Understanding the interaction of graphene-based coating on dental implants and peri-implantitis bacteria
The goal of this proposal to understand the biological interaction of new generation of dental implant coatings with graphene derivatives which could address the current causes of implant failure. Here our central hypothesis is that coating of graphene derivatives to dental implants with controlled orientation and density could prevent the microbial adhesion and promote bone growth. This is based on the synthesis of my own and work published by others. In the first phase of project (0-24 month), oriented graphene will be grown on implant surface by using plasma enhanced chemical vapor deposition, coatings of other graphene derivative will be done by fabricating the composite matrix with controlled orientation by using magnetic field. In second phase of project (13-48 month), interaction of oriented graphene coatings with microbial and bone cells will be evaluated by using RNA sequencing to examine the interaction and develop clear understanding on antimicrobial behavior and promotion of cell growth and proliferation. This proposal will develop the controlled oriented coatings with graphene derivatives having excellent antimicrobial activity and ability to promote the cell growth and proliferation and investigate to understand the underlying mechanism. Identification of specific mechanism of action will open the door to optimize coatings, enhancement of biological activity and later to design the next generation of smart dental implants.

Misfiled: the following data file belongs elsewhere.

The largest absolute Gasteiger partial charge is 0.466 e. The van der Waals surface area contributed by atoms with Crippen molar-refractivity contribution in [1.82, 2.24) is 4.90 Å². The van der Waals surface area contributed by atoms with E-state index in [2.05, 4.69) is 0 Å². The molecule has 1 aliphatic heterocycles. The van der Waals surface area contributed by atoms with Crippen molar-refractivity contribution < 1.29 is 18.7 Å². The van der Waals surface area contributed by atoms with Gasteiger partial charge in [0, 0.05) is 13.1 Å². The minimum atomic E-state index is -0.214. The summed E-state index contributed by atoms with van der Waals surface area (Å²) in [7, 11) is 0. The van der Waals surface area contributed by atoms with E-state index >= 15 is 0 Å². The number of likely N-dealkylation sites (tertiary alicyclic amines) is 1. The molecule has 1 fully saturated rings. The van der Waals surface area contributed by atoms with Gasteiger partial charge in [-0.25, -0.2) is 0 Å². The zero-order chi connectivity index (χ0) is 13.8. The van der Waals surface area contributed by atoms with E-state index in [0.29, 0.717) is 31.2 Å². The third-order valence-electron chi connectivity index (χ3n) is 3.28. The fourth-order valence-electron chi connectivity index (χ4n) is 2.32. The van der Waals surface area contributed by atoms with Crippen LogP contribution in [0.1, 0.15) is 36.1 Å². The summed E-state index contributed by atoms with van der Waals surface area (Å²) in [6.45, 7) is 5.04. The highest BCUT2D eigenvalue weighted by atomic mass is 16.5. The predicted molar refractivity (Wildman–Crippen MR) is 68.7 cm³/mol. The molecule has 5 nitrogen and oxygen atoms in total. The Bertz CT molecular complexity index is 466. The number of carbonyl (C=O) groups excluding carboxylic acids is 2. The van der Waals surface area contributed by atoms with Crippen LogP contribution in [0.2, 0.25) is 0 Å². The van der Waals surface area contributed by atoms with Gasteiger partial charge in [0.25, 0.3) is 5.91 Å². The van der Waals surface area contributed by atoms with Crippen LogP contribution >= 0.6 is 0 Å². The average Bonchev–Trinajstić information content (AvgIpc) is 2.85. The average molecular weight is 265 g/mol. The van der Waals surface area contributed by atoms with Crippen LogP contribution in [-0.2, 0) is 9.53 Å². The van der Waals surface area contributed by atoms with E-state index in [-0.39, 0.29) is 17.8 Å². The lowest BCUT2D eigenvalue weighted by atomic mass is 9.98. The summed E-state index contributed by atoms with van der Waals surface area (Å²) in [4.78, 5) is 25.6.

Santosh Pandit (contact)
Researcher at Chalmers, Biology and Biological Engineering, Systems and Synthetic Biology
Swedish Research Council (VR)
Funding Chalmers participation during 2021–2024